Open Collections

UBC Theses and Dissertations

UBC Theses Logo

UBC Theses and Dissertations

Function oriented synthesis of bioactive marine natural products and their pharmacophore analogues Meimetis, Labros George 2012-12-31

You don't seem to have a PDF reader installed, try download the pdf

Item Metadata

Download

Media
ubc_2012_fall_meimetis_labrosgeorge.pdf [ 9.31MB ]
[if-you-see-this-DO-NOT-CLICK]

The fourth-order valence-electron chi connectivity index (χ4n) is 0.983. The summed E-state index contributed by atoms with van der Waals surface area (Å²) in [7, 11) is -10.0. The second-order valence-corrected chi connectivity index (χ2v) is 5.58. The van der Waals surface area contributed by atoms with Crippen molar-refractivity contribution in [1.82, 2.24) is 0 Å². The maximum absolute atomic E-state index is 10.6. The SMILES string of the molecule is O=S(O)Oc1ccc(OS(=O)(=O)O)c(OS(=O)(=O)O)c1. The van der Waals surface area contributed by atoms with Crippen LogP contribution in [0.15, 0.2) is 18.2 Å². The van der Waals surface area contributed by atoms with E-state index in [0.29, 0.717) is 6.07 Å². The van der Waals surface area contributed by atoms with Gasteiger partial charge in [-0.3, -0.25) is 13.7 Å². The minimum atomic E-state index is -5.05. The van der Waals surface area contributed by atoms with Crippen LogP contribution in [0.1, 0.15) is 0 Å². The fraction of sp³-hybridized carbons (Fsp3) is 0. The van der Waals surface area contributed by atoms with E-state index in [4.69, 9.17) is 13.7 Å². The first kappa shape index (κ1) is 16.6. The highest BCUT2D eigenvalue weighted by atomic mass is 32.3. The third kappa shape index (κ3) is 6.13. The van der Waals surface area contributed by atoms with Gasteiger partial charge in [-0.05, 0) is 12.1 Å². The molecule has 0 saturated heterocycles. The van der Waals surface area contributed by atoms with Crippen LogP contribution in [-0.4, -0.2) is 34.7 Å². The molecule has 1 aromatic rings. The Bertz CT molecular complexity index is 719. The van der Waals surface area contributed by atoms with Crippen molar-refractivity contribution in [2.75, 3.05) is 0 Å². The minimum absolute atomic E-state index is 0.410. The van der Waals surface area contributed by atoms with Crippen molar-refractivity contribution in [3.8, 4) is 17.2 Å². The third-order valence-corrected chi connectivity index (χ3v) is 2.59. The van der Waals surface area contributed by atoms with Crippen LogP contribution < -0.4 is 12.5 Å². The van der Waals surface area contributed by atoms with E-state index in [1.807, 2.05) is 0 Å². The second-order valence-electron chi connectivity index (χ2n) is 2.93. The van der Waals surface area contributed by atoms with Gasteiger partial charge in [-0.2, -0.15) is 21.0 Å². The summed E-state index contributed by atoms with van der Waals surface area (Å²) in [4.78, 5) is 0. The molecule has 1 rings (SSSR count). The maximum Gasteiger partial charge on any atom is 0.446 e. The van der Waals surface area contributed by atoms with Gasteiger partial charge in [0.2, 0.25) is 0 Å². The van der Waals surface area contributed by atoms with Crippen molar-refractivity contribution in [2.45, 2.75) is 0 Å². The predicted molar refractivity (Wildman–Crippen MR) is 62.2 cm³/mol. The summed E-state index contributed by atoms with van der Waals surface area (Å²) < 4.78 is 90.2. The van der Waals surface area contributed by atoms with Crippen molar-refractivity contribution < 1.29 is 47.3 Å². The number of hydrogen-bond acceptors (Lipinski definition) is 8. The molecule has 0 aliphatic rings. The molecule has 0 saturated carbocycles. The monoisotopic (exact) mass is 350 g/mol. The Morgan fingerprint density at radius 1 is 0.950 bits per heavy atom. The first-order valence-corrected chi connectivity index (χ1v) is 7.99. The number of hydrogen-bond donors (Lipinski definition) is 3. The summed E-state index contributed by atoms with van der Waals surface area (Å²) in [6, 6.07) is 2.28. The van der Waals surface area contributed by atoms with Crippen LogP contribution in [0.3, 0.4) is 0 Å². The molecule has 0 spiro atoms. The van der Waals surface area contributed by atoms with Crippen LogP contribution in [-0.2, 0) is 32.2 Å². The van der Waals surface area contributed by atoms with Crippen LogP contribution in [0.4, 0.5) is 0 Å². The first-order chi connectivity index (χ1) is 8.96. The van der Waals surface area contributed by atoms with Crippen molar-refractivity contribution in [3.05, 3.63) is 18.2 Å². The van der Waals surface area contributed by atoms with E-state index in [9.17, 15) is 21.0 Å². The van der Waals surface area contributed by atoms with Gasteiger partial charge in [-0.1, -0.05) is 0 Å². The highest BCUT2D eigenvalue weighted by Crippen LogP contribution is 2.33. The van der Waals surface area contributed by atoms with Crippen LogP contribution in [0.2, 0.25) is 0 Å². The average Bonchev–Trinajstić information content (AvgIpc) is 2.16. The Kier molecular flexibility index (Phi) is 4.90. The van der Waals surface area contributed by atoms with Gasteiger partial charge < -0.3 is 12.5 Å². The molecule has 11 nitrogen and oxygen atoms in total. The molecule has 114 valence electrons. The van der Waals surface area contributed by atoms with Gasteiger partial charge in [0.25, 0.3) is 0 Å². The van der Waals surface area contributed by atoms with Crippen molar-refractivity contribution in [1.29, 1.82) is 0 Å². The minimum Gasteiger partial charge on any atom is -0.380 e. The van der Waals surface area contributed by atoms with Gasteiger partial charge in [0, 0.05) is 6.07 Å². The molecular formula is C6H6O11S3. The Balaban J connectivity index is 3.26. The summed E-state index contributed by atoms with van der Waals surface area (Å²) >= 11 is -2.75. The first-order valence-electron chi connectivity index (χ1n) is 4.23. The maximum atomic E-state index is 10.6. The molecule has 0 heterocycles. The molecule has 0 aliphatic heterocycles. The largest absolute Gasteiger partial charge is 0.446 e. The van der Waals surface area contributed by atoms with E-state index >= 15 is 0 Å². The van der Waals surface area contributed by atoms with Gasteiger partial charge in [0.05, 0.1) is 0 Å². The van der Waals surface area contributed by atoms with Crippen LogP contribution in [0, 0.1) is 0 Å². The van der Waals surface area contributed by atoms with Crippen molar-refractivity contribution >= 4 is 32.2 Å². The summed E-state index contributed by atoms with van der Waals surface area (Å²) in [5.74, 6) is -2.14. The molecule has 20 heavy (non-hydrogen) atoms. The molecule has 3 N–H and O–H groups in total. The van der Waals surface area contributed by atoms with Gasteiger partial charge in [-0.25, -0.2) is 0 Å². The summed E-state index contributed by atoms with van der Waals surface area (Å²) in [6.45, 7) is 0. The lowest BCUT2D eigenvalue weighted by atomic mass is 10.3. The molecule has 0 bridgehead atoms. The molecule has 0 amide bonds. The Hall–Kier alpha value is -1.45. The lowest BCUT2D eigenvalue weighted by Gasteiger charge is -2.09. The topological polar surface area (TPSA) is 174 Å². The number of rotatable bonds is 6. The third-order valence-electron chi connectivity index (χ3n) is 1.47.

Metadata
JSON: 1.0062380.json
JSON-LD: 1.0062380+ld.json
RDF/XML (Pretty): 1.0062380.xml
RDF/JSON: 1.0062380+rdf.json
Turtle: 1.0062380+rdf-turtle.txt
N-Triples: 1.0062380+rdf-ntriples.txt
Original Record: 1.0062380 +original-record.json
Full Text
1.0062380.txt
Citation
1.0062380.ris

Full Text